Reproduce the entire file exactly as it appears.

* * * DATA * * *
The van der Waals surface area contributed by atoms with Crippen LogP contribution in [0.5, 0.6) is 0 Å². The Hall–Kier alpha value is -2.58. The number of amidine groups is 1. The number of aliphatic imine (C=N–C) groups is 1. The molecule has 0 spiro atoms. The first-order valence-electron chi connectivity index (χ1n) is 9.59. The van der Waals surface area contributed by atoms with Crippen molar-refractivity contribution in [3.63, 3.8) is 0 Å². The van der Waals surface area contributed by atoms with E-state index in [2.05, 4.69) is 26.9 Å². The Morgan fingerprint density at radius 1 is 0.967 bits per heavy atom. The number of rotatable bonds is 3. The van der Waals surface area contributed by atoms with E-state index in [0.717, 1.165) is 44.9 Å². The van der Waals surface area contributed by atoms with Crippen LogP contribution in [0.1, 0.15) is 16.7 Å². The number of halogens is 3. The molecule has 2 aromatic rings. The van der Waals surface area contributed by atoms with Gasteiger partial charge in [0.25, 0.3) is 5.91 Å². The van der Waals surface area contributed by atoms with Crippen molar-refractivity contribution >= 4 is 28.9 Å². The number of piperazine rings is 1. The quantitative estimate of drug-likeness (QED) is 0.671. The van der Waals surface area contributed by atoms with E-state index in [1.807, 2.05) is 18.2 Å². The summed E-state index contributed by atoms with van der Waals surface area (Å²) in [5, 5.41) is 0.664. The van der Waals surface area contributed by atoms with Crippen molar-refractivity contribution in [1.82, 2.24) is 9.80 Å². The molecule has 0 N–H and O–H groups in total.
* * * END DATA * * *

The van der Waals surface area contributed by atoms with Crippen LogP contribution in [0.5, 0.6) is 0 Å². The Hall–Kier alpha value is -2.58. The number of amidine groups is 1. The number of aliphatic imine (C=N–C) groups is 1. The molecule has 0 spiro atoms. The first-order valence-electron chi connectivity index (χ1n) is 9.59. The van der Waals surface area contributed by atoms with Crippen molar-refractivity contribution in [3.63, 3.8) is 0 Å². The van der Waals surface area contributed by atoms with E-state index in [2.05, 4.69) is 26.9 Å². The Morgan fingerprint density at radius 1 is 0.967 bits per heavy atom. The number of rotatable bonds is 3. The van der Waals surface area contributed by atoms with E-state index in [0.717, 1.165) is 44.9 Å². The van der Waals surface area contributed by atoms with Crippen LogP contribution in [0.1, 0.15) is 16.7 Å². The number of halogens is 3. The molecule has 2 aromatic rings. The van der Waals surface area contributed by atoms with Gasteiger partial charge in [0.25, 0.3) is 5.91 Å². The van der Waals surface area contributed by atoms with Crippen molar-refractivity contribution >= 4 is 28.9 Å². The number of piperazine rings is 1. The quantitative estimate of drug-likeness (QED) is 0.671. The van der Waals surface area contributed by atoms with E-state index in [1.807, 2.05) is 18.2 Å². The summed E-state index contributed by atoms with van der Waals surface area (Å²) in [5, 5.41) is 0.664. The van der Waals surface area contributed by atoms with Crippen molar-refractivity contribution in [1.82, 2.24) is 9.80 Å². The molecule has 0 N–H and O–H groups in total.